The Nitty Gritty

But more than all of those I am an entertainer. I carry around a ukulele with me for the same reason a gangster carries a gun; better to have it and not need it than need it and not have it. Stage or sidewalk, Your Pal Pete shows are just where they happen.
Currently, I'm working on a musical, RagnaPOP(or she's got the bomb), set to premiere at this year's Capital Fringe Festival. I'm also working on music, comedy, and musical comedy; for kids and/or adults.
The fruit of these projects will be available on this site, so check back regularly!

Friday, March 07, 2008

One More Reason To Love The Wire

The best TV drama series ever, The Wire is showing it's last episode on Sunday. This just my opinion, but it's shared by many. It portrays a world I could never know, unless I get lost driving in Baltimore, but it still strikes a solid emotional chord. The unofficial theme of the show is "everything matters" and illustrates that point with unforgettable characters put into untenable situations exacerbated by the very systems constructed to prevent it. The show is so dense, when they started showing it on BET I wondered how they could hack 12 minutes out of it for commercials. The answer was to make it an hour and a half.

Each season expands the focus on a new element of systematic dysfunction. When I started watching, it was the beginning of last season when it was on how the education system has failed and how "No Child Left Behind" has just made it worse. This season it's been the press and from how TV critics have responded to it, it might be a little too on the nose for their comfort. The implication is that we assume as outsiders that the priority of the educational system is education, the justice system's is justice, and the press is to report the truth, but they'll prove you wrong.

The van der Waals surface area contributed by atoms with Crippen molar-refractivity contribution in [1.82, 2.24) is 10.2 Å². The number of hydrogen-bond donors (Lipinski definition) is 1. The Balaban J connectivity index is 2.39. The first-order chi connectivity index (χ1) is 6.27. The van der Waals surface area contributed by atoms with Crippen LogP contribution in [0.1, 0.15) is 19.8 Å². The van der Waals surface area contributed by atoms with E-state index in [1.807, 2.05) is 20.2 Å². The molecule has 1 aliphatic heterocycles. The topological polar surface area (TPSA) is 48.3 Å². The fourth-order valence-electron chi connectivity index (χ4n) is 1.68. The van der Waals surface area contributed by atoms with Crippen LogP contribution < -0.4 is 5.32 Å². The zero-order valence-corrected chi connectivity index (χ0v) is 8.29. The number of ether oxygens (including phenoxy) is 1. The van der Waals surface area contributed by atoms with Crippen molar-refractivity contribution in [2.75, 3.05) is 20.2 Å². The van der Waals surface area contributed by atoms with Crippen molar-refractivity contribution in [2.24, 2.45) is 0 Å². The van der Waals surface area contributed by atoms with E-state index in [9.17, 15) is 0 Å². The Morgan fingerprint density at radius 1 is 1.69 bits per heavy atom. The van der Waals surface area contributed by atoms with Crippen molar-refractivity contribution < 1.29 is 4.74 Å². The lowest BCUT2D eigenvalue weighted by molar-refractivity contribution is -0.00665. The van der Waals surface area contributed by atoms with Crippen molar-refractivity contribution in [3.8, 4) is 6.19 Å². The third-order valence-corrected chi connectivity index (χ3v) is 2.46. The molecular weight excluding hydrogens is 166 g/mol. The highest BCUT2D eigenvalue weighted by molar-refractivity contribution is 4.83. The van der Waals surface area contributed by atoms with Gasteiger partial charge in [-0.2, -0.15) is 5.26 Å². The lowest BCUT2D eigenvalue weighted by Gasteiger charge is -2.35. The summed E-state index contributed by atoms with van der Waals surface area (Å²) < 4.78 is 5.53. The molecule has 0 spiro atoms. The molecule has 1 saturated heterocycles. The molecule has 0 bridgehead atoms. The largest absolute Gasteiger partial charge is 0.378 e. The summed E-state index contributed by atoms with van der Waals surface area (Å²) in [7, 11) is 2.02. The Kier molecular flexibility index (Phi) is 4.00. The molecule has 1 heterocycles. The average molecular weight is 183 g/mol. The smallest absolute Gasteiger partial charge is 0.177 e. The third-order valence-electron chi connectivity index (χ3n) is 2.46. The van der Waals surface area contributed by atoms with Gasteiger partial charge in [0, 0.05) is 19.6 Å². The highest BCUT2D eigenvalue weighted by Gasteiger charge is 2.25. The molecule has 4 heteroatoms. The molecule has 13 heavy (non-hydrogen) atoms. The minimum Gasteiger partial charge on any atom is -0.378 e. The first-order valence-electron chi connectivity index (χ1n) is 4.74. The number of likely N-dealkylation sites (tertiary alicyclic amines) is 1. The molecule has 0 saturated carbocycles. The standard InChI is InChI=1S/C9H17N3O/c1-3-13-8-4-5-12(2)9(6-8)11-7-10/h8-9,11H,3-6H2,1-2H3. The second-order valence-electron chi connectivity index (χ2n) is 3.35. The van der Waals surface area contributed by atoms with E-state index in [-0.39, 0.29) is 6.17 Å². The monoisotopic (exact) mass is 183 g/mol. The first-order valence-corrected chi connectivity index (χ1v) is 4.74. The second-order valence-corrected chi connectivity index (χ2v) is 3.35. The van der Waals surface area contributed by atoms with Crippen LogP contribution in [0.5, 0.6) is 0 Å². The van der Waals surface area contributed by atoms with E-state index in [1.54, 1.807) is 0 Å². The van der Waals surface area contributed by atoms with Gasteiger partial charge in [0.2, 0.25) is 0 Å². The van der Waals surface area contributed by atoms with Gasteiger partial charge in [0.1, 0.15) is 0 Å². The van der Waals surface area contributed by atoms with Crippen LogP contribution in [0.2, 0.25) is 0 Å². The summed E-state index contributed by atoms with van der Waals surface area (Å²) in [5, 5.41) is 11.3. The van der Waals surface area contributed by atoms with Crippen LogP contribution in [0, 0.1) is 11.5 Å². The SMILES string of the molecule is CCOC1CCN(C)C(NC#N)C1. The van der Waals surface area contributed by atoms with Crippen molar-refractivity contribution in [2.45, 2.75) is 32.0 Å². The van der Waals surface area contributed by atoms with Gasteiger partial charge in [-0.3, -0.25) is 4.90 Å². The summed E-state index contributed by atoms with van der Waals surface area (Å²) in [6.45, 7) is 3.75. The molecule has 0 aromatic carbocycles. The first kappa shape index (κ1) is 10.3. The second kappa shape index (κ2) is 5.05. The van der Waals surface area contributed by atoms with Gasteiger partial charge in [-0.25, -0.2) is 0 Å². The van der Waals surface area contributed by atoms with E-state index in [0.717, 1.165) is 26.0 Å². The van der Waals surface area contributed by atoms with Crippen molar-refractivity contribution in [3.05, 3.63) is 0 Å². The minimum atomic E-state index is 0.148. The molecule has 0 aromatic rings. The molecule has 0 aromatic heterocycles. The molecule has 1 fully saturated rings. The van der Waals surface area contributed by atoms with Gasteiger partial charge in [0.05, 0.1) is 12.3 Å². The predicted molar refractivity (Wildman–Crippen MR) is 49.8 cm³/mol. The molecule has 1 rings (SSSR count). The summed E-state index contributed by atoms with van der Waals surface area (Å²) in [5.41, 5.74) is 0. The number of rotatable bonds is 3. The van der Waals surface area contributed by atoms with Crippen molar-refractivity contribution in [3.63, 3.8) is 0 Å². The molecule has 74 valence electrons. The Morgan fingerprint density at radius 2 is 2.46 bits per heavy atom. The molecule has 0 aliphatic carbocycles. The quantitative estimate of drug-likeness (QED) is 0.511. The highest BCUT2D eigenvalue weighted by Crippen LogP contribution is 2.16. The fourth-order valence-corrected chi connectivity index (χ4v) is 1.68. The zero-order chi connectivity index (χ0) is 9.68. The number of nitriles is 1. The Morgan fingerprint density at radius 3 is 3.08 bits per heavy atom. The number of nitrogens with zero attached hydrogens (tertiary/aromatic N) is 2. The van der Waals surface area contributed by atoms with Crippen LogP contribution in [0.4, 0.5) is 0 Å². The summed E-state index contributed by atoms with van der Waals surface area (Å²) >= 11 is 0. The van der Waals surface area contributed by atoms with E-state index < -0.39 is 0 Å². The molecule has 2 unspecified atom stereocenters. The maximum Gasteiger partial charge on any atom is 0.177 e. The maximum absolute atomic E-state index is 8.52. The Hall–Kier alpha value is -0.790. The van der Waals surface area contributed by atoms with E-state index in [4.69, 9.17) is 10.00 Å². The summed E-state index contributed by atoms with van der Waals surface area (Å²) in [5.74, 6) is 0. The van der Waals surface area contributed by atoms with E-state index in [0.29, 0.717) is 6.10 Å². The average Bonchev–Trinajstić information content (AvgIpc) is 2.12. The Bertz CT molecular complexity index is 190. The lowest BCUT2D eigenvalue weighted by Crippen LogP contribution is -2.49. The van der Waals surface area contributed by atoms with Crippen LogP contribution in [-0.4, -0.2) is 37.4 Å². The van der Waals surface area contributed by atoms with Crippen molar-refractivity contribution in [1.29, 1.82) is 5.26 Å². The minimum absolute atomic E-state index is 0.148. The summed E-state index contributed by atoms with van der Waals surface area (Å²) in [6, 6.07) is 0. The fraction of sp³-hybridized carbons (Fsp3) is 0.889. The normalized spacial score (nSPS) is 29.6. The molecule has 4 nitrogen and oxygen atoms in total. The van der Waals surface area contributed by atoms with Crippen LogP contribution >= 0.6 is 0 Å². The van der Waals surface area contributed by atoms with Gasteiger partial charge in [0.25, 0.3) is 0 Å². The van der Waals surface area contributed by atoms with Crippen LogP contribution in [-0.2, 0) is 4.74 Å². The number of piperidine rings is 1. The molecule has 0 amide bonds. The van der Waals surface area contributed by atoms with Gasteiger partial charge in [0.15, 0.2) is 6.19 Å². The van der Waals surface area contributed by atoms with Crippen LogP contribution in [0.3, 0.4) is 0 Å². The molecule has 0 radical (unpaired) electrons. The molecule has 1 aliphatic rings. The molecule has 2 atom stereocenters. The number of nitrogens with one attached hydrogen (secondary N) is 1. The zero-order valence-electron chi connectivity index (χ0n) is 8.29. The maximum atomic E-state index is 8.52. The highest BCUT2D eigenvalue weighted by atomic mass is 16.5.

The writers of The Wire had spent many years chronicling these real life failures before crafting them into the spiderweb of lives that make up the show. I've never seen an episode that wasn't excellent, but there have been plenty that have broken my heart.

Which brings me, finally, to my point. The writers of the show have written an excellent editorial for Time Magazine. If we've learned anything about ourselves is that we need to be honest with ourselves. Demonizing drug users doesn't move anything forward, it just hurts us as a society.

The War on Drugs is one of those thinks that we fight because of morality instead of practicality. As long as we try to fight it we can feel like we've done "the right thing" regardless of the fallout. And what is said fallout? 1 out of every 100 people in jail? We should be ashamed of ourselves, how much more obvious can it be that something needs to be done. And no, building more prisons is not the answer.

Legalizing drugs won't solve all the problems associated with them, in fact it'll probably create new ones. But it will move things forward. It'll clear out much of the violent crime associated with it being illegal. It'll be a pretty big strike in the War on Terror, since a lot the Taliban's funding are generated by the booming poppy trade. The medicinal applications for illegal drugs can finally be used; besides marijuana, both LSD and MDMA were making inroads as miracle drug to treat mental illness before becoming illegal.

The problem is that the scare tactics, like "Reefer Madness", still resonates with people who don't know anything about drugs. But anyone who knows ANYONE who has ever smoked pot knows that there is no kind of weed that makes you wild-eyed and crazy and hasn't been because no one's looking for it.

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